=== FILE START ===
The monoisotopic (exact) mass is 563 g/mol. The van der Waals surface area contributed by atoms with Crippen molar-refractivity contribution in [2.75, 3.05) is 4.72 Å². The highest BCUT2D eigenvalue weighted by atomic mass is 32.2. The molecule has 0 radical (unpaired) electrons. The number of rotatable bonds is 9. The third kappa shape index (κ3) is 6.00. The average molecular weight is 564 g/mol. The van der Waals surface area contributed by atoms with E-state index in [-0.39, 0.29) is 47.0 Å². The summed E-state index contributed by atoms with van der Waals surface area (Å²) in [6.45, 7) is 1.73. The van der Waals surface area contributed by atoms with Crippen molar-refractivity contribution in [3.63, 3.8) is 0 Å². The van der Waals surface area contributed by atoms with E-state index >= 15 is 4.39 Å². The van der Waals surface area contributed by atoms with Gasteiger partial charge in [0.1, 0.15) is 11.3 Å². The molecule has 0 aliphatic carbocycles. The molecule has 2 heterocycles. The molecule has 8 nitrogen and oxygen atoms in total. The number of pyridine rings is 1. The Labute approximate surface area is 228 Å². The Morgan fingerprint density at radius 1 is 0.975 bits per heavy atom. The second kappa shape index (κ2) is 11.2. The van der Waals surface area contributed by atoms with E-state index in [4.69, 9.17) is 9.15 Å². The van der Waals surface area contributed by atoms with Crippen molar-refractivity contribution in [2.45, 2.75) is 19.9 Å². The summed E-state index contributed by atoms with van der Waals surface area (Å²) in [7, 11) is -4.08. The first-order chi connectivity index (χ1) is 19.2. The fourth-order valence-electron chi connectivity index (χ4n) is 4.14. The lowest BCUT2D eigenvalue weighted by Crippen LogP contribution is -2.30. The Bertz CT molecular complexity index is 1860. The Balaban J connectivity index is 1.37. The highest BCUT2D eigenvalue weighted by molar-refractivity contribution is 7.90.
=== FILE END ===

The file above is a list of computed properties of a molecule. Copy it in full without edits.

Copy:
The monoisotopic (exact) mass is 563 g/mol. The van der Waals surface area contributed by atoms with Crippen molar-refractivity contribution in [2.75, 3.05) is 4.72 Å². The highest BCUT2D eigenvalue weighted by atomic mass is 32.2. The molecule has 0 radical (unpaired) electrons. The number of rotatable bonds is 9. The third kappa shape index (κ3) is 6.00. The average molecular weight is 564 g/mol. The van der Waals surface area contributed by atoms with E-state index in [-0.39, 0.29) is 47.0 Å². The summed E-state index contributed by atoms with van der Waals surface area (Å²) in [6.45, 7) is 1.73. The van der Waals surface area contributed by atoms with Crippen molar-refractivity contribution in [3.63, 3.8) is 0 Å². The van der Waals surface area contributed by atoms with E-state index >= 15 is 4.39 Å². The van der Waals surface area contributed by atoms with Gasteiger partial charge in [0.1, 0.15) is 11.3 Å². The molecule has 0 aliphatic carbocycles. The molecule has 2 heterocycles. The molecule has 8 nitrogen and oxygen atoms in total. The number of pyridine rings is 1. The Labute approximate surface area is 228 Å². The Morgan fingerprint density at radius 1 is 0.975 bits per heavy atom. The second kappa shape index (κ2) is 11.2. The van der Waals surface area contributed by atoms with E-state index in [4.69, 9.17) is 9.15 Å². The van der Waals surface area contributed by atoms with Crippen molar-refractivity contribution in [2.45, 2.75) is 19.9 Å². The summed E-state index contributed by atoms with van der Waals surface area (Å²) in [7, 11) is -4.08. The first-order chi connectivity index (χ1) is 19.2. The fourth-order valence-electron chi connectivity index (χ4n) is 4.14. The lowest BCUT2D eigenvalue weighted by Crippen LogP contribution is -2.30. The Bertz CT molecular complexity index is 1860. The Balaban J connectivity index is 1.37. The highest BCUT2D eigenvalue weighted by molar-refractivity contribution is 7.90.